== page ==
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August 5, 2013

Parsing InterACTIONS!: Understanding What the Hell the Players Are Trying to Accomplish (And How)

I’ve talked before about Adjudicating Actions (you know, between the exclamation points and the callbacks, reading my articles would make one hell of a drinking game, huh?). All actions start with a player somehow communicating what they want to accomplish (intention) and how they want to accomplish it (approach). Social InterACTIONS! are like any other action. Take, for example, the statement: “let us in or I’ll kick your ass.” The intention is that the NPC allows the PC to enter. The approach is threatening the NPC. What about “we need three rooms for the night?” The intention is to secure three rooms. The approach is by asking for them, though offering to pay for them is implied.

Teasing out approaches is actually a little bit trickier in an InterACTION! (drink). On the surface, the action is the same every time: the PC says something. But the approach is determined by what the PC said and how the PC said it. Is what the PC said true or false? Is the PC being hostile or polite? Is the PC being insulting? Is it accidental or on purpose? Is the PC offering something or making a promise? Is there an implied promise? There is no easy list of questions to think about. Worse yet, the number of possible approaches is nearly infinite and it is hard to adjudicate infinity.

You can’t even rely on something like the list of possible skills. I can’t stress that strongly enough! It is not good enough just to fit an action into a skill! You have to define the approach in more detail! (drink, drink, drink) For instance: playing for sympathy, offering a convincing argument, and seduction all fall under the D&D definition of Diplomacy. But they are very different approaches that might elicit different responses. A greedy, evil merchant doesn’t have any sympathy (that’s what greedy and evil mean), but some convincing arguments might work and he or she might like a good sexing from a high Charisma character. Who doesn’t?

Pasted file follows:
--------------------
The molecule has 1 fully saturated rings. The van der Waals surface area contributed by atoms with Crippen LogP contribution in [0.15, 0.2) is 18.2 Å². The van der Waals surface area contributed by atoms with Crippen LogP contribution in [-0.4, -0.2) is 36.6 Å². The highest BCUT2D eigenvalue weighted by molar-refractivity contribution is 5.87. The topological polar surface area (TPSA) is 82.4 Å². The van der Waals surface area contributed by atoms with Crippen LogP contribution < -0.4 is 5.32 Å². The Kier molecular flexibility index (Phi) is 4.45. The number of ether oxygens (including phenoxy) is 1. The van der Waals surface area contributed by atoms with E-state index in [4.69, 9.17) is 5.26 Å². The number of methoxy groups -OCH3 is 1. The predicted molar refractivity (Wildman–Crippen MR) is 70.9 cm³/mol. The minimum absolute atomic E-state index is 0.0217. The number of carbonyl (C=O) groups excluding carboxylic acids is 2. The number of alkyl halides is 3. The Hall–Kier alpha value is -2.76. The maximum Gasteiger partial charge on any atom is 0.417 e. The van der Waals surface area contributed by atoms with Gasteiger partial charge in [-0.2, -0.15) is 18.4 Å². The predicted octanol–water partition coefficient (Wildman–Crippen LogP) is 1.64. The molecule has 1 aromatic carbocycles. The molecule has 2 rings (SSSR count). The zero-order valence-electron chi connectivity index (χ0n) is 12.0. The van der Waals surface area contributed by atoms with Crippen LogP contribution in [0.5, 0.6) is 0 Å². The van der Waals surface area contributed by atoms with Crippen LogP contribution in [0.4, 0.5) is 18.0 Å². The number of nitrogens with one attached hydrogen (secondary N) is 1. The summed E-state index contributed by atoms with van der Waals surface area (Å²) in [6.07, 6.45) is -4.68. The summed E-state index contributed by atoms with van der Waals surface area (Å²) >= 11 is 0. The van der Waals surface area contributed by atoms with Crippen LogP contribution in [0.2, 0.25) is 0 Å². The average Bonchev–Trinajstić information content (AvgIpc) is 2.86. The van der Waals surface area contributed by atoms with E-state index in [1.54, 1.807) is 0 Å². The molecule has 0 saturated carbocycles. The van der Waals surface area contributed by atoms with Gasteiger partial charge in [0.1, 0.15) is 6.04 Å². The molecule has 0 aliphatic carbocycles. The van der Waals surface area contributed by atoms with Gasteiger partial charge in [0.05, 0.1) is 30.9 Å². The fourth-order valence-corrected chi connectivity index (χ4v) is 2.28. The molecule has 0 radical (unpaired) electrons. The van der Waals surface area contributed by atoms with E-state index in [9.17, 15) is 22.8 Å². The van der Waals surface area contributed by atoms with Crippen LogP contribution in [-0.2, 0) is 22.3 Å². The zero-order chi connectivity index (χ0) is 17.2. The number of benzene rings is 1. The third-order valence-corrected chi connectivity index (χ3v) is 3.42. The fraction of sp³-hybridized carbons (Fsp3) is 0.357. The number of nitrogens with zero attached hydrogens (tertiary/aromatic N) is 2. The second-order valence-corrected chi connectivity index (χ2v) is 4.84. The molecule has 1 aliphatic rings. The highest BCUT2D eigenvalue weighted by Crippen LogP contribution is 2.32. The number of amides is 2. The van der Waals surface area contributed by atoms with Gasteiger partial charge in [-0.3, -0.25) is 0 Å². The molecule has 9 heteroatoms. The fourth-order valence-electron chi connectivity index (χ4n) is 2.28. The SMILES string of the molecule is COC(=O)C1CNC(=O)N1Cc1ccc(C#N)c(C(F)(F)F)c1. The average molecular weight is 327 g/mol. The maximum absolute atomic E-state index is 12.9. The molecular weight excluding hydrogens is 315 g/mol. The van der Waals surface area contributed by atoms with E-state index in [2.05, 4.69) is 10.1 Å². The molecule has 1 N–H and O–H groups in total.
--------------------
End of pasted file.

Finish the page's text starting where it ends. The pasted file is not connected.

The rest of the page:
You’re just going to have to practice. Get good at figuring out how the PC is trying to convince the NPC to cooperate. I’ll make this a little easier on you in a little while, but I wanted to mention it now. Nuance is central to good InterACTION!

One way to practice is to watch a good procedural cop show that has a lot of witness interactions. When the cops have to deal with a reluctant witness, wait for them to say or do something to convince the witness to cooperate. Pause the show and try to figure out how you would describe the approach. Procedural cop shows work best because the interactions are usually InterACTIONS!, an action taken to accomplish a specific goal. Because, remember, not every interaction is an InterACTION! (three more drinks, right?)

If all else fails, ask the player how they are trying to do things. “Hey, that sounded threatening. Did you really mean to threaten the NPC?” “You don’t really work for the Duke, do you? You’re lying to the guy, aren’t you?” “It sounds like you’re promising the NPC a good sexing. Did you really mean to do that or did that wink and nudge mean something else?”

The Tennis Match that is an InterACTION! Scene (Because I’m So F$&%ing Good at Sports Metaphors)